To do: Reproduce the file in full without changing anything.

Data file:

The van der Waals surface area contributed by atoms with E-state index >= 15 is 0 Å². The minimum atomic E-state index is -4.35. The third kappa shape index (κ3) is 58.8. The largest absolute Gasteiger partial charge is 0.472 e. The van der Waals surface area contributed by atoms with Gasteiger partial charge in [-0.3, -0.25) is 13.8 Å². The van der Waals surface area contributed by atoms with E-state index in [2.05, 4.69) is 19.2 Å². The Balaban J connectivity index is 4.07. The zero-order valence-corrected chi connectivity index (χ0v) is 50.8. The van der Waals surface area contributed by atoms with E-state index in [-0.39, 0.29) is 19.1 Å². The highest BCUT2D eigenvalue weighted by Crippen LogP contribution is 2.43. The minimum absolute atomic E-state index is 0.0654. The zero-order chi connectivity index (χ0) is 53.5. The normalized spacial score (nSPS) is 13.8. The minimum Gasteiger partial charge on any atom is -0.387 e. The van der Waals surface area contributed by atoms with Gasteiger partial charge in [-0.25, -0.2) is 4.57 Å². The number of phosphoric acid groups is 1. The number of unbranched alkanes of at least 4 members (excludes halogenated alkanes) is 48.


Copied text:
The van der Waals surface area contributed by atoms with E-state index >= 15 is 0 Å². The minimum atomic E-state index is -4.35. The third kappa shape index (κ3) is 58.8. The largest absolute Gasteiger partial charge is 0.472 e. The van der Waals surface area contributed by atoms with Gasteiger partial charge in [-0.3, -0.25) is 13.8 Å². The van der Waals surface area contributed by atoms with E-state index in [2.05, 4.69) is 19.2 Å². The Balaban J connectivity index is 4.07. The zero-order valence-corrected chi connectivity index (χ0v) is 50.8. The van der Waals surface area contributed by atoms with E-state index in [-0.39, 0.29) is 19.1 Å². The highest BCUT2D eigenvalue weighted by Crippen LogP contribution is 2.43. The minimum absolute atomic E-state index is 0.0654. The zero-order chi connectivity index (χ0) is 53.5. The normalized spacial score (nSPS) is 13.8. The minimum Gasteiger partial charge on any atom is -0.387 e. The van der Waals surface area contributed by atoms with Gasteiger partial charge in [-0.25, -0.2) is 4.57 Å². The number of phosphoric acid groups is 1. The number of unbranched alkanes of at least 4 members (excludes halogenated alkanes) is 48.